FIFE, Wash. — Outside her father's market in Fife, 10-year-old Emily Gapon, dressed in a traditional Ukrainian embroidered shirt with a flower headdress, trades candy and popcorn for donations to help Ukrainians.
"Every single dollar helps a family in Ukraine," she said.
"You know it's a very hard time," her father Vladimir Gapon said. "A very hard time. Everybody feels sad."
Gapon co-owns Emish Market. He emigrated here from Ukraine more than twenty years ago. Every morning he gets news from friends and family.
"I'm from Kharkiv originally," he said. "And my city is destroyed completely."
The other day a friend sent him photos of the neighborhood he grew up in. On vacation a few years ago his family posed in front of city hall. Now, after Russian bombing, it's just a shell of a building.
"And my family's there," he said. "I mean it's hard to explain you know? It's like I have goosebumps right now because it's, you know, it's hard."
Many of Gapon's employees are from Ukraine. They send money back to families and they worry. Nataliya, who works in the bakery, did not want to reveal her last name.
She said at work she gets support from her co-workers. They talk together and they cry together. One of her co-workers in the bakery went back to Ukraine as soon as the bombing started so he could help refugees.
"We fight for freedom right now because Russia doesn't have any freedom right now," Gapon said. "But we have freedom and we don't want to be a part of Russia."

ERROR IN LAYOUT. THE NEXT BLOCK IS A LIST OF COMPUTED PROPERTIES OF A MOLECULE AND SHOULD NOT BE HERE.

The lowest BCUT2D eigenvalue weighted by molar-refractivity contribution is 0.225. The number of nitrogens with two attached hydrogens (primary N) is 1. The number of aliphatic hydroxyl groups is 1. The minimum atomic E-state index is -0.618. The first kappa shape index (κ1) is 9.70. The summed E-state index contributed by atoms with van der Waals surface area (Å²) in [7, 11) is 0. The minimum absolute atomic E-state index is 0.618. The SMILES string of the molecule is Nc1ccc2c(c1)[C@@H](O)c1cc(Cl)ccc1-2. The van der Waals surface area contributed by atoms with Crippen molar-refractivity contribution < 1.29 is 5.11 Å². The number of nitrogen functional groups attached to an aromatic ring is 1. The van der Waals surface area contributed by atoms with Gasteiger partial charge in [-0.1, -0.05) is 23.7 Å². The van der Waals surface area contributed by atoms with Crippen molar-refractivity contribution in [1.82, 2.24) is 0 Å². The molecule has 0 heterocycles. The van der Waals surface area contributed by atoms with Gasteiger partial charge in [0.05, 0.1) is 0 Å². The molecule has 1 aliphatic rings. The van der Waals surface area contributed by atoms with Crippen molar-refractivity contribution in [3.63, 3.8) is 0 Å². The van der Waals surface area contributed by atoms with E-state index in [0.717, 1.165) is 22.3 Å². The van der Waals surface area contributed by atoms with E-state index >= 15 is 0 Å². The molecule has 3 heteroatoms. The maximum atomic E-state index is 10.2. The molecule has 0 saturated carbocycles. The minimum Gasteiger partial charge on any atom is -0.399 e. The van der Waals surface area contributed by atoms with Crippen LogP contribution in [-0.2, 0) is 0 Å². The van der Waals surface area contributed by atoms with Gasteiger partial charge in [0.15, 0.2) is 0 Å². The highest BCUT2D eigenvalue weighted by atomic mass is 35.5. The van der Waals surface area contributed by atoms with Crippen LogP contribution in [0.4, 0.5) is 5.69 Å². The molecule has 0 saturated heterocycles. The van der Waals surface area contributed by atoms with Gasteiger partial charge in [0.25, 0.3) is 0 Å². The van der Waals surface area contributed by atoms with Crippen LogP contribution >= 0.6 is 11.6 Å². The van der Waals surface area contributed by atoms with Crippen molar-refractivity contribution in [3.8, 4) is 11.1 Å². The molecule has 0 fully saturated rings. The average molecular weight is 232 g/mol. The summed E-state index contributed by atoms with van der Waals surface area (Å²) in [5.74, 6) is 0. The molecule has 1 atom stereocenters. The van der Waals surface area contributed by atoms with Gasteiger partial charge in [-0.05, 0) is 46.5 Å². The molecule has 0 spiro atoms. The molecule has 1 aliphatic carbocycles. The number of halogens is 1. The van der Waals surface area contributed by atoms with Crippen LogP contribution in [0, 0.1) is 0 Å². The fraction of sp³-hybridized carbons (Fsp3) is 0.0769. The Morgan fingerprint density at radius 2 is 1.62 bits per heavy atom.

Outside the door, his daughter just got a $5 donation. People see the sign "Help Ukraine" and she greets everybody that walks in and out.
"So people come by and then when people donate money, I'm just like, 'Just grab some free popcorn and candy'. Like why not? It's all free," she said.
The candy at Emish Market is Ukrainian. So is the traditional borscht served in the cafe. There are many items here that give Ukrainian customers a taste of home. Stefanie Bousquet showed us around.
"We have the strawberry cheesecake chocolate bars," she said. "This is my personal favorite. It's so rich. It's so good. So creamy.
"This is our Kvass," she said in the beverage aisle. "This is very very popular in Ukraine. It's a fermented type of bread. To me, it tastes like nonalcoholic beer."
"We got the cold smoked butterfly trout," she pointed to some bags of fish. "I really didn't think I'd be selling it with the head on it, but you know it's what the people want so we're gonna get it going."
All over the store, you'll see placards with QR codes that take you directly to websites from organizations helping to feed Ukrainians. One is the Ukrainian American Coordinating Council.
The overwhelming feeling at the market is that Russia will never defeat Ukraine.
"There's no chance," Gapon said. "Believe me. No chance."
His daughter has raised thousands of dollars for Ukraine. She's not giving up hope either.
"If more people from Ukraine stand up and fight for their country then I think they will definitely win," she said.